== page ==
Sports club guidance

He seems smart because of his straightforward way of speaking. Every now and then he stops talking for a moment, then continues in the same narrow tone. Lucas was one of the first to point out, among other things, to the NOC*NCF that few sports clubs know how to deal with people who are sexually and sexually diverse. “I know how important this is for people going through a period of transition at their club. I hope they feel better understood.”

He contacted organizations concerned with inclusion and diversity in sport and went to a NOC*NCF meeting about it, but nothing happened. Until he was suddenly called up a year and a half later with a question if he could provide feedback on the “Guidelines for Gender and Sexually Diverse Persons”. This guideline for sports clubs provides tools to better engage with, for example, transgender or non-binary people in sports. “I was so excited,” he says.

For example, it contains practical advice on address forms, changing and showering and preventing exclusion. For example, a coach’s use of wrong forms of addresses can be structurally prevented.

Lucas gained more and more self-confidence and calmness during his transition. Puberty inhibitors gave him space, and the hormones he’d been using since the age of 16 caused his body to change. His voice grew heavier, his fat distribution changed, and he let out a beard. His body became more and more suitable for who he was.

no choice

However, he is also tiring sometimes. I wake up. He maintains that it is not a choice. “It’s a choice between going through a transition, living an unhappy life, or not living at all.” If Lucas didn’t feel deep down that he didn’t feel at home in his own body, he never would. “Because that also plays a role,” he says.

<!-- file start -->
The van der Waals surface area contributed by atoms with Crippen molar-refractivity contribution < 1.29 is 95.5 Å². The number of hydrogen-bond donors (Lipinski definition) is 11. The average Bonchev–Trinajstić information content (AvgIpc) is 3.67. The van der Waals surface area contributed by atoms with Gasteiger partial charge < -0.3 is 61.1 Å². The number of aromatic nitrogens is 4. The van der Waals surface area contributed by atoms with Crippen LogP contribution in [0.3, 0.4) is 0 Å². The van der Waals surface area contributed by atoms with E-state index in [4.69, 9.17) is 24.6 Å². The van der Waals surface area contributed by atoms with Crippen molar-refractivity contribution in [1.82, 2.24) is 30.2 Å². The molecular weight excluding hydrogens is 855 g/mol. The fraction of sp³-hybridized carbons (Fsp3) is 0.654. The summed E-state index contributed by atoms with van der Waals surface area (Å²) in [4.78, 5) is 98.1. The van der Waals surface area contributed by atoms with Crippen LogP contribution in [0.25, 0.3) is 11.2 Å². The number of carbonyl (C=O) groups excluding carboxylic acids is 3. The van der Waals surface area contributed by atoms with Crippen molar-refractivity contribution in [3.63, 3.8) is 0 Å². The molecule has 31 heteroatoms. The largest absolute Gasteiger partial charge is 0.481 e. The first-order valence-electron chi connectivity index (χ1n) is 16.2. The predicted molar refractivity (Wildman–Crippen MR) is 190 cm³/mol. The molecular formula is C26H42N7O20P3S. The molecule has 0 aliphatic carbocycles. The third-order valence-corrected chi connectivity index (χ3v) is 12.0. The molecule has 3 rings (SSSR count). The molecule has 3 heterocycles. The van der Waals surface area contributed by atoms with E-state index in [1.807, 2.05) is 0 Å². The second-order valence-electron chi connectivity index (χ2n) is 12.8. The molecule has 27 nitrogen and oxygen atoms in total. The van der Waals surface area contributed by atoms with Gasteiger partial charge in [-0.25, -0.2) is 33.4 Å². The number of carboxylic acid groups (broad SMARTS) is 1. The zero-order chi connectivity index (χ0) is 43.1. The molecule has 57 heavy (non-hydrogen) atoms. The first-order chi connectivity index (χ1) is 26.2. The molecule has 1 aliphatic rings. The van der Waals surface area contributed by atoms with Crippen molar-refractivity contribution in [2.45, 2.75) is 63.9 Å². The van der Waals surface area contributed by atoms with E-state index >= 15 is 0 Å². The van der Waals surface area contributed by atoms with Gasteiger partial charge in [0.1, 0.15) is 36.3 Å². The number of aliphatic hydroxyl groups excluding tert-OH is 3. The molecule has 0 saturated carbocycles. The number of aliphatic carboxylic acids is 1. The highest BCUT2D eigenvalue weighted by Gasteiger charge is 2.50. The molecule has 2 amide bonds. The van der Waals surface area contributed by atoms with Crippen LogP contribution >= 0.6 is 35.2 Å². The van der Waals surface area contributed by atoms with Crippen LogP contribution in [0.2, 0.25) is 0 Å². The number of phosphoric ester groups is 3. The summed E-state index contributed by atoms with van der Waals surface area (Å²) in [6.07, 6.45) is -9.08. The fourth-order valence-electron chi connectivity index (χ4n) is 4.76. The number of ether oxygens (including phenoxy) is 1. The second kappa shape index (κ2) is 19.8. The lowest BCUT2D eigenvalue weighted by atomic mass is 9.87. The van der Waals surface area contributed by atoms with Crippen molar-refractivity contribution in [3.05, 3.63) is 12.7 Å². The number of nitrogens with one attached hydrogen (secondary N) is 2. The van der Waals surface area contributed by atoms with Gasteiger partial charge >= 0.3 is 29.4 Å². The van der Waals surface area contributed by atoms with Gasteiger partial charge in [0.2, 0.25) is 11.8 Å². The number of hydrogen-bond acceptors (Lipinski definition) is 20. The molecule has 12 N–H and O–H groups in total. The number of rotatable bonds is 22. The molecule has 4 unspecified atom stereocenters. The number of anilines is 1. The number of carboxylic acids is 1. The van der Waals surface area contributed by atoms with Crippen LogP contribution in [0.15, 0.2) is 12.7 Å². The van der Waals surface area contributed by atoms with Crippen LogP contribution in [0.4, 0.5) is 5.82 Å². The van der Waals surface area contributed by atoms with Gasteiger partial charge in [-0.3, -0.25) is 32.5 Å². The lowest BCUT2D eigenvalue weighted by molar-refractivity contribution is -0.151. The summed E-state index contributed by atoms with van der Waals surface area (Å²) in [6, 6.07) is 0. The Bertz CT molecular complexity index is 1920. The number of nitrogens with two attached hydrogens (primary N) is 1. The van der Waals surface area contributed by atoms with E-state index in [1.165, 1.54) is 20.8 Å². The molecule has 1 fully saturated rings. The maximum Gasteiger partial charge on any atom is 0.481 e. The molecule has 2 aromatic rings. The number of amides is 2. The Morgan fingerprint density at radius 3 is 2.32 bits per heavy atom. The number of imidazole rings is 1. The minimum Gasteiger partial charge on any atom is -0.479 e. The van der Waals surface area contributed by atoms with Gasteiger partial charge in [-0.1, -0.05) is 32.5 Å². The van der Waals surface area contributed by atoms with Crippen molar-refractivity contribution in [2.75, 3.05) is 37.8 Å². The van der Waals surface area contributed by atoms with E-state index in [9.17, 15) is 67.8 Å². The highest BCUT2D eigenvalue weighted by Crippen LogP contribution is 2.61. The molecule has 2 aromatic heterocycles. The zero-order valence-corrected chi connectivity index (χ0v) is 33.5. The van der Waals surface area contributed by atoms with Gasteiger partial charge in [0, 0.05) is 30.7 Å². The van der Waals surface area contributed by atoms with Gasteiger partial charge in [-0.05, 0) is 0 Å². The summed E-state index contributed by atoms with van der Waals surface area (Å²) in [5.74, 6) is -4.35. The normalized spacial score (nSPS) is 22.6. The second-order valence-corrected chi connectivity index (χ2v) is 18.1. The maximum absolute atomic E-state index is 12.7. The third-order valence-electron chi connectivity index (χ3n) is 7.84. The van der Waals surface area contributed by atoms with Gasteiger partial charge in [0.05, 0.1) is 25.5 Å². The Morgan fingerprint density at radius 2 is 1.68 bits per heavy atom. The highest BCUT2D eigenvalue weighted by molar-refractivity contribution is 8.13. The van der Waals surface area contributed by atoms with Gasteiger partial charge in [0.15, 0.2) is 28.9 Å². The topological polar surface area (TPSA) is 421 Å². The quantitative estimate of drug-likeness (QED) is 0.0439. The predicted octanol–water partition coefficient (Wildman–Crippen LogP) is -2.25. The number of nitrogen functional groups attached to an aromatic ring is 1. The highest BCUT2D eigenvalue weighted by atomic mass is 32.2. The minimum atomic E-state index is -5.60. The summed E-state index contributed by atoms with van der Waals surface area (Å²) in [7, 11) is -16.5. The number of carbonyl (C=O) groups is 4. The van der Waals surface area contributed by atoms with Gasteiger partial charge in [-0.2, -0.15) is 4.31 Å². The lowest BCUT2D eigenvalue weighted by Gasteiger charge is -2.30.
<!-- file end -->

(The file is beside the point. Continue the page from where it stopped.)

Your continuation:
“It’s really not an easy option. The option of a medical operation is not attractive, waiting times are now very long and psychological counseling is almost non-existent.”

He doesn’t know if he has fully accepted himself yet. “I’m not happy about it. I don’t think: yes, how nice it is to do all this.” Dating is a good example of this. “I always think: When will I tell?”

more clarity

But that doesn’t mean he’s unhappy. On the contrary: he can enjoy the little things again, like sitting in the sun. He is proud of the guiding principle that we hope will help other transgender people feel better understood in sports. Lucas thinks it’s important that you not be seen as a victim. He shares his story with the hope that greater insight will lead to greater understanding. “Because the move made me who I am and I’m proud of that.”

He also started playing hockey again, at a student club in Utrecht. But he wasn’t told directly that he was a transgender person. “I don’t see the need for that.” I don’t want to be seen as a transgender Lucas, but only as a man. After all, that’s what I did for him. I don’t want everyone to consider me.”

Sunday interview